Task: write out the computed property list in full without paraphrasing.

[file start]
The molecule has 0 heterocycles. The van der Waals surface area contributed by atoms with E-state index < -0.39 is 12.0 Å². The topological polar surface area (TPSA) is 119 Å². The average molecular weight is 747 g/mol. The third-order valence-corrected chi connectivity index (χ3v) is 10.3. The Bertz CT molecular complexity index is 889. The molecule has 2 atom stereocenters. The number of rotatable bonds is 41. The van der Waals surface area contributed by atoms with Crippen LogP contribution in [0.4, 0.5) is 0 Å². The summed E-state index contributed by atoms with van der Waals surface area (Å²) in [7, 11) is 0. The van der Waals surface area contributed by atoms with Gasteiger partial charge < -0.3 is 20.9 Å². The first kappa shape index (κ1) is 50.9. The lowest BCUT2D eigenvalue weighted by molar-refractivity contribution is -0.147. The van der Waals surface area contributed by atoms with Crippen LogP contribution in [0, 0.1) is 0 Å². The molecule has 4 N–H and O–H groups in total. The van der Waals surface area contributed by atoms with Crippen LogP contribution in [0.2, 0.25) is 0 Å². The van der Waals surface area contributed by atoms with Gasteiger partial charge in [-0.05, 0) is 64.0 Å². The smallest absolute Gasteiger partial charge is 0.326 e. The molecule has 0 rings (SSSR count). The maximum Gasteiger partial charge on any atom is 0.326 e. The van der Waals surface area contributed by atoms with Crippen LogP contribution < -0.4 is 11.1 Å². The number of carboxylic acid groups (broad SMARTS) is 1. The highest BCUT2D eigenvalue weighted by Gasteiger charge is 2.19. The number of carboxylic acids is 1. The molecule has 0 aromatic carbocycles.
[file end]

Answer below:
The molecule has 0 heterocycles. The van der Waals surface area contributed by atoms with E-state index < -0.39 is 12.0 Å². The topological polar surface area (TPSA) is 119 Å². The average molecular weight is 747 g/mol. The third-order valence-corrected chi connectivity index (χ3v) is 10.3. The Bertz CT molecular complexity index is 889. The molecule has 2 atom stereocenters. The number of rotatable bonds is 41. The van der Waals surface area contributed by atoms with Crippen LogP contribution in [0.4, 0.5) is 0 Å². The summed E-state index contributed by atoms with van der Waals surface area (Å²) in [7, 11) is 0. The van der Waals surface area contributed by atoms with Gasteiger partial charge < -0.3 is 20.9 Å². The first kappa shape index (κ1) is 50.9. The lowest BCUT2D eigenvalue weighted by molar-refractivity contribution is -0.147. The van der Waals surface area contributed by atoms with Crippen LogP contribution in [0, 0.1) is 0 Å². The molecule has 4 N–H and O–H groups in total. The van der Waals surface area contributed by atoms with Crippen LogP contribution in [0.2, 0.25) is 0 Å². The van der Waals surface area contributed by atoms with Gasteiger partial charge in [-0.05, 0) is 64.0 Å². The smallest absolute Gasteiger partial charge is 0.326 e. The molecule has 0 rings (SSSR count). The maximum Gasteiger partial charge on any atom is 0.326 e. The van der Waals surface area contributed by atoms with Crippen LogP contribution < -0.4 is 11.1 Å². The number of carboxylic acid groups (broad SMARTS) is 1. The highest BCUT2D eigenvalue weighted by Gasteiger charge is 2.19. The number of carboxylic acids is 1. The molecule has 0 aromatic carbocycles.